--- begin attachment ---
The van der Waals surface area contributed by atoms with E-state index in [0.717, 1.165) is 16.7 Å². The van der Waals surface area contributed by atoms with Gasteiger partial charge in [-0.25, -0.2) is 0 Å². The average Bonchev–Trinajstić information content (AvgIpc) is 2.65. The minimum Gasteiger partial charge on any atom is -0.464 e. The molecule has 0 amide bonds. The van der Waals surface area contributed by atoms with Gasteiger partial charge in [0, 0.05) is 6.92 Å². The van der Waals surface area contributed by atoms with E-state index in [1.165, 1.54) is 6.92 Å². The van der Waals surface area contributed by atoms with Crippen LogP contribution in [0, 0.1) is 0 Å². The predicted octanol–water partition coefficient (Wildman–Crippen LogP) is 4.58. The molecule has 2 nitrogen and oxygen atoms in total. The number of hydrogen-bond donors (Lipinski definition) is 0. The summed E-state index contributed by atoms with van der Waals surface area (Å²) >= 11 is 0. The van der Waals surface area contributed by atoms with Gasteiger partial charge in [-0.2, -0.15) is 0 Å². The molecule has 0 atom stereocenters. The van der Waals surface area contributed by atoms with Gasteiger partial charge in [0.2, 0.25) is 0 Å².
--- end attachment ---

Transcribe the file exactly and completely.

The van der Waals surface area contributed by atoms with E-state index in [0.717, 1.165) is 16.7 Å². The van der Waals surface area contributed by atoms with Gasteiger partial charge in [-0.25, -0.2) is 0 Å². The average Bonchev–Trinajstić information content (AvgIpc) is 2.65. The minimum Gasteiger partial charge on any atom is -0.464 e. The molecule has 0 amide bonds. The van der Waals surface area contributed by atoms with Gasteiger partial charge in [0, 0.05) is 6.92 Å². The van der Waals surface area contributed by atoms with E-state index in [1.165, 1.54) is 6.92 Å². The van der Waals surface area contributed by atoms with Crippen LogP contribution in [0, 0.1) is 0 Å². The predicted octanol–water partition coefficient (Wildman–Crippen LogP) is 4.58. The molecule has 2 nitrogen and oxygen atoms in total. The number of hydrogen-bond donors (Lipinski definition) is 0. The summed E-state index contributed by atoms with van der Waals surface area (Å²) >= 11 is 0. The van der Waals surface area contributed by atoms with Gasteiger partial charge in [-0.2, -0.15) is 0 Å². The molecule has 0 atom stereocenters. The van der Waals surface area contributed by atoms with Gasteiger partial charge in [0.2, 0.25) is 0 Å².